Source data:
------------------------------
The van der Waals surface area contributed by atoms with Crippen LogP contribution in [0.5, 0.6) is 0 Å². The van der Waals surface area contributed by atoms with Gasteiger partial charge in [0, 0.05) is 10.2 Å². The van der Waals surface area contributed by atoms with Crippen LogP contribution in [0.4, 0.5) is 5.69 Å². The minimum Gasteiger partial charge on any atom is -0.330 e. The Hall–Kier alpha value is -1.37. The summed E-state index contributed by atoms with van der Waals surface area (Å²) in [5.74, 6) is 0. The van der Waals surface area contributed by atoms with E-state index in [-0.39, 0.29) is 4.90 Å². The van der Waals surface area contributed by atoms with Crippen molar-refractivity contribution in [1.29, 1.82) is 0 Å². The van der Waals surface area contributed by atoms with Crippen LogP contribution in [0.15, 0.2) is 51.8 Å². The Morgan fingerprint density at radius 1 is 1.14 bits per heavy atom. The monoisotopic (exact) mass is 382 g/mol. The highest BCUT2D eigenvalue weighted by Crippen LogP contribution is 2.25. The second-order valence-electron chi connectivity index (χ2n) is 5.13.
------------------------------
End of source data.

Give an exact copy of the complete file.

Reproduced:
The van der Waals surface area contributed by atoms with Crippen LogP contribution in [0.5, 0.6) is 0 Å². The van der Waals surface area contributed by atoms with Gasteiger partial charge in [0, 0.05) is 10.2 Å². The van der Waals surface area contributed by atoms with Crippen LogP contribution in [0.4, 0.5) is 5.69 Å². The minimum Gasteiger partial charge on any atom is -0.330 e. The Hall–Kier alpha value is -1.37. The summed E-state index contributed by atoms with van der Waals surface area (Å²) in [5.74, 6) is 0. The van der Waals surface area contributed by atoms with E-state index in [-0.39, 0.29) is 4.90 Å². The van der Waals surface area contributed by atoms with Crippen molar-refractivity contribution in [1.29, 1.82) is 0 Å². The van der Waals surface area contributed by atoms with Crippen LogP contribution in [0.15, 0.2) is 51.8 Å². The Morgan fingerprint density at radius 1 is 1.14 bits per heavy atom. The monoisotopic (exact) mass is 382 g/mol. The highest BCUT2D eigenvalue weighted by Crippen LogP contribution is 2.25. The second-order valence-electron chi connectivity index (χ2n) is 5.13.